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Travel Tips

Can You Fly Without an ID?

Going

Going

March 1, 2024

3 min read

Any number of things can go awry when you’re trying to get your trip started: You realize after you’ve already left the house that you forgot to pack your toothbrush, your Uber hits traffic on the way to the airport, or once you finally get there, the security line is longer than you’ve ever seen it. 

But nothing quite stacks up to forgetting—or maybe even worse, misplacing—your driver’s license and only realizing once you’re up next to talk to the TSA agent. If you’ve been there, you know. And if you haven’t, we’re knocking on wood on your behalf. 

Before you (understandably) freak out, there may be hope. 

Can you fly without an ID?

Chances are high! According to the Transportation Security Administration, you may still be able to fly if you arrive at the airport without a proper form of identification (see their website for a full list of valid forms of ID), though the process will be different than your typical security experience. TSA recommends that you arrive at least two hours before your scheduled flight departure to give yourself enough time to complete the process.

You’ll need to go through an identity verification process, where you provide your name and address, among other personal information, to confirm your identity. If you have any other forms of identification on hand—credit cards, a paper license, a student or work ID, even prescription medication with your name on it—this can help. 

Once your identity has been verified, you’ll then go through the security checkpoint, likely with extra attention from a TSA agent; note that you may be subject to a patdown, and your carry-on may need to go through additional screening. 

Obviously, if you choose not to comply with this protocol or your identity cannot be verified, you will not be allowed to go through security. 

Checking in and checking a bag? 

If you checked in for your flight online and are only bringing a carry-on with you, you can scoot through the front door to security and hope that TSA doesn’t give you a hard time. However, if you’ve left check-in until the day of, or need to check your bag at the airport, you might run into some other trouble, this time with the airline, if you don’t have your ID. 

Typically, airlines require you to present a government-issued form of ID when checking in and checking your bag. Every airline is different, so there is no guarantee that you’ll have success, but you can kindly explain your situation to the airline agent and see if you can present other forms of identification to verify your identity, like with TSA.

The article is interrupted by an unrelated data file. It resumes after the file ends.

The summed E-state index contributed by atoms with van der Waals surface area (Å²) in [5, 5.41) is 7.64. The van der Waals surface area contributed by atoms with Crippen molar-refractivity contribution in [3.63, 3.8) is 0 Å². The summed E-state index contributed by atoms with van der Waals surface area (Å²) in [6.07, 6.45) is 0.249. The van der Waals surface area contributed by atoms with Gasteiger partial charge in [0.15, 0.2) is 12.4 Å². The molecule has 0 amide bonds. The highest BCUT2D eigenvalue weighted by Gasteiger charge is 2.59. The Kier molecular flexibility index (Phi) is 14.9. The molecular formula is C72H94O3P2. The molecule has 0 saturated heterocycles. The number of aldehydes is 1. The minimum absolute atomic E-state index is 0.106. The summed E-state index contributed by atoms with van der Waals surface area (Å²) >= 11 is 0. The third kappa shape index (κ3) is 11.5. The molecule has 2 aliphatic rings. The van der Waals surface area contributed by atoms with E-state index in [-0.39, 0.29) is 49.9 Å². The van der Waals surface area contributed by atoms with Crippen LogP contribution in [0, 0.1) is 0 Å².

If that doesn’t work, you may be able to employ the flat-tire policy. 

Flat-tire policy 

Airlines’ flat-tire policies are admittedly difficult to track down in writing, though there seems to be a general consensus within air-travel chat rooms that airlines try their best to rebook you on the next possible flight (at no additional charge) if you miss your original flight due to unforeseen circumstances

Named after the unfortunate circumstance of getting a flat tire on your way to the airport, the policy often extends to other situations, like if you forgot your ID or showed up at the wrong airport (looking at our NYC friends). 

There tends to be a time frame within which you must arrive at the airport after your scheduled departure time if you plan to employ the flat-tire policy. For instance: 

  • American Airlines: Within 2 hours of scheduled departure
  • Delta Air Lines: Within 1 hour of scheduled departure
  • United Airlines: Within 30 minutes of scheduled departure

Head to the airline ticket counter and explain your situation. Agents typically handle these on a case-by-case basis, so it’s best to remain calm, kind, and helpful in these instances if you want to improve your chances of making it to the next step—security. 

Digital IDs 

For travelers in a select few states—like Arizona, Colorado, Maryland, and Georgia—you’re in luck. TSA is testing out processes where travelers can seamlessly navigate TSA with a digital ID (no physical ID needed). 

No, a photo of your ID doesn’t count. It must be loaded into your Apple WalletGoogle Wallet, or a TSA-approved digital ID app in order to be eligible. Other states are working to implement these technologies, but in the meantime, if you’re from one of these states, go ahead and get your ID loaded onto your mobile device so you have a backup plan if you do forget your physical ID. (You should still bring your physical ID with you if you have it though.)

>> See the full list of participating programs and airports here

Flying internationally? 

If you’re flying internationally and turn up to the airport without an ID, chances are extremely low that you will make it on the plane. In fact, we’d advise against it. You’d have a difficult time in your destination without an ID (especially if you need a visa or have hotel, car, or other reservations), and it could make your life very difficult getting back to the states. 

If you’re already in another country and lost your ID, you should contact the US Embassy in your destination immediately to work out an alternative form of identification to get you back into the country. 

>> In another country and need to find a US Embassy? Here’s the full list of US embassies around the world, including addresses and phone numbers. 


Published March 1, 2024

Last updated March 1, 2024

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